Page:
Lord Vargrave attempted again to console; but this time the words died upon his lips. His arts failed him. Maltravers turned impatiently away and pointed to the door.

"I will see you again," said he, "before I quit Paris; leave your address below."

Vargrave was not, perhaps, unwilling to terminate a scene so painful: he muttered a few incoherent words, and abruptly withdrew. He heard the door locked behind him as he departed. Ernest Maltravers was alone!—what a solitude!



CHAPTER IV.

PITY me not, but lend thy serious hearing To what I shall unfold.—Hamlet.

LETTER FROM ERNEST MALTRAVERS TO EVELYN CAMERON.

EVELYN!

All that you have read of faithlessness and perfidy will seem tame to you when compared with that conduct which you are doomed to meet from me. We must part, and for ever. We have seen each other for the last time. It is bootless even to ask the cause. Believe that I am fickle, false, heartless,—that a whim has changed me, if you will. My resolve is unalterable. We meet no more even as friends. I do not ask you either to forgive or to remember me. Look on me as one wholly unworthy even of resentment! Do not think that I write this in madness or in fever or excitement. Judge me not by my seeming illness this morning. I invent no excuse, no extenuation, for my broken faith and perjured vows. Calmly, coldly, and deliberately I write; and thus writing, I renounce your love.

This language is wanton cruelty,—it is fiendish insult,—is it not, Evelyn? Am I not a villain? Are you not grateful for your escape? Do you not look on the past with a shudder at the precipice on which you stood?

I have done with this subject,—I turn to another. We are parted, Evelyn, and forever. Do not fancy,—I repeat, do not fancy that there is any error, any strange infatuation on my mind, that there is any possibility that the sentence can be annulled. It were almost easier to call the dead from the grave than bring us again together, as we were and as we hoped to be. Now that you are convinced of that truth, learn, as soon as you have recovered the first shock of knowing how much wickedness there is on earth,—learn to turn to the future for happier and more suitable ties than those you could have formed with me. You are very young; in youth our first impressions are lively but evanescent,—you will wonder hereafter at having fancied you loved me. Another and a fairer image will replace mine. This is what I desire and pray for. As soon as I learn that you love another, that you are wedded to another, I will re-appear in the world; till then, I am a wanderer and an exile. Your hand alone can efface from my brow the brand of Cain! When I am gone, Lord Vargrave will probably renew his suit. I would rather you married one of your own years,—one whom you could love fondly, one who would chase away every remembrance of the wretch who now forsakes you. But perhaps I have mistaken Lord Vargrave's character; perhaps he may be worthier of you than I deemed (I who set up for the censor of other men!); perhaps he may both win and deserve your affection.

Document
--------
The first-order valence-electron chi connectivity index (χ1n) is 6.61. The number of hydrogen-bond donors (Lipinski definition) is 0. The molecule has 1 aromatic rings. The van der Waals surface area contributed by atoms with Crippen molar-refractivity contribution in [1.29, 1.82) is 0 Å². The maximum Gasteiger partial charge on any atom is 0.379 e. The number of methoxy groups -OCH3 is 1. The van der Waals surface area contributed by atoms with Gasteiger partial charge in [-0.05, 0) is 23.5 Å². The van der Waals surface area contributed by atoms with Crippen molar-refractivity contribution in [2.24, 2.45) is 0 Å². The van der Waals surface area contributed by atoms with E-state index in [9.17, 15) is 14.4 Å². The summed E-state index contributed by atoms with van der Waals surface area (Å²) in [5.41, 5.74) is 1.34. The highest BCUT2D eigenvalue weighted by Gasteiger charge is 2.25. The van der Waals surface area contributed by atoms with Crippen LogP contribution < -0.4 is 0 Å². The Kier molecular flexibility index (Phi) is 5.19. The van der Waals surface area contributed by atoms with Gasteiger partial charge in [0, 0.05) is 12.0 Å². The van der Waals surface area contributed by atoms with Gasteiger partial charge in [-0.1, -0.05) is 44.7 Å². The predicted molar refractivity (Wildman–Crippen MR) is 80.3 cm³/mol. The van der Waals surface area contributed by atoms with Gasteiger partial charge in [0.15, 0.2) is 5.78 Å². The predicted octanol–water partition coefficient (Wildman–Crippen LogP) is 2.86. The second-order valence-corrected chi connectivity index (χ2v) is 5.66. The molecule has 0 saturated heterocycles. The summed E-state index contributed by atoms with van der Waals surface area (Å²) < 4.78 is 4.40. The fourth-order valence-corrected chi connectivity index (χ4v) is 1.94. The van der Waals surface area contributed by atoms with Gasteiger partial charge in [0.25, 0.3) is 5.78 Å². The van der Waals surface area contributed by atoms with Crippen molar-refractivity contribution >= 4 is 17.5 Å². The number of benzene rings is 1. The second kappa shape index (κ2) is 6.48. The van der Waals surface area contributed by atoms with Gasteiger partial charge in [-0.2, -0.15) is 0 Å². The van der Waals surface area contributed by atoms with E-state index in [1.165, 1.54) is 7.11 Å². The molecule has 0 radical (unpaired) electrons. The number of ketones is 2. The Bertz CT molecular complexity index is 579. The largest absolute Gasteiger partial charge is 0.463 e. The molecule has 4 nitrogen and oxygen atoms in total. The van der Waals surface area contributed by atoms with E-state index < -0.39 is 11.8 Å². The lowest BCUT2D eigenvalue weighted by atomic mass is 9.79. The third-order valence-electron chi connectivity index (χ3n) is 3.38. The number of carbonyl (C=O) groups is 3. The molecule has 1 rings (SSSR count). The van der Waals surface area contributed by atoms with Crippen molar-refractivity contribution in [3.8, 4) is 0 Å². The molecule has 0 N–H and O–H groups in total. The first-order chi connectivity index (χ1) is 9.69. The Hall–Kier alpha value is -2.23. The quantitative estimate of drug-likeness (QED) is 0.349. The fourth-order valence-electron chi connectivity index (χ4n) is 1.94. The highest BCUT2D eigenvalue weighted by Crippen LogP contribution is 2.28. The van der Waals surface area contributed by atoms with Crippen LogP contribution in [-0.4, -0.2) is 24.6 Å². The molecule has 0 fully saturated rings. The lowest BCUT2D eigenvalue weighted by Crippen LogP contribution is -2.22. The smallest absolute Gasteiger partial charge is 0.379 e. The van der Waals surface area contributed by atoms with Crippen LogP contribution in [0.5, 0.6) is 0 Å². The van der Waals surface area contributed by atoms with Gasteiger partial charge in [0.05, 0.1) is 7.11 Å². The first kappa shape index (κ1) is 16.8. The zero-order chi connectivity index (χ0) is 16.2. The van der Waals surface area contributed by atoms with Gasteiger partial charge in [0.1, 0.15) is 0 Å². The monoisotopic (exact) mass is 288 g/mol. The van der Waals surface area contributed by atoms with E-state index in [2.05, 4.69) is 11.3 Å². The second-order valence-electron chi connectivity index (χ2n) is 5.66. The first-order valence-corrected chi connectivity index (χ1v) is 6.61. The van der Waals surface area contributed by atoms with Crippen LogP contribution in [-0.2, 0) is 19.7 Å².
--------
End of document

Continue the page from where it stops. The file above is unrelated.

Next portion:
Evelyn, farewell! God, who tempers the wind to the shorn lamb, will watch over you!

ERNEST MALTRAVERS.



CHAPTER V.

OUR acts our angels are, or good or ill, The fatal shadows that walk by us still.—JOHN FLETCHER.

THE next morning came; the carriage was at the door of Maltravers, to bear him away he cared not whither. Where could he fly from memory? He had just despatched the letter to Evelyn,—a letter studiously written for the object of destroying all the affection to which he had so fondly looked as the last charm of life. He was now only waiting for Vargrave, to whom he had sent, and who hastened to obey the summons.

When Lumley arrived, he was shocked at the alteration which a single night had effected in the appearance of Maltravers; but he was surprised and relieved to find him calm and self-possessed.

"Vargrave," said Maltravers, "whatever our past coldness, henceforth I owe to you an eternal gratitude; and henceforth this awful secret makes between us an indissoluble bond. If I have understood you rightly, neither Alice nor other living being than yourself know that in me, Ernest Maltravers, stands the guilty object of Alice's first love. Let that secret still be kept; relieve Alice's mind from the apprehension of learning that the man who betrayed her yet lives: he will not live long! I leave time and method of explanation to your own judgment and acuteness. Now for Evelyn." Here Maltravers stated generally the tone of the letter he had written. Vargrave listened thoughtfully.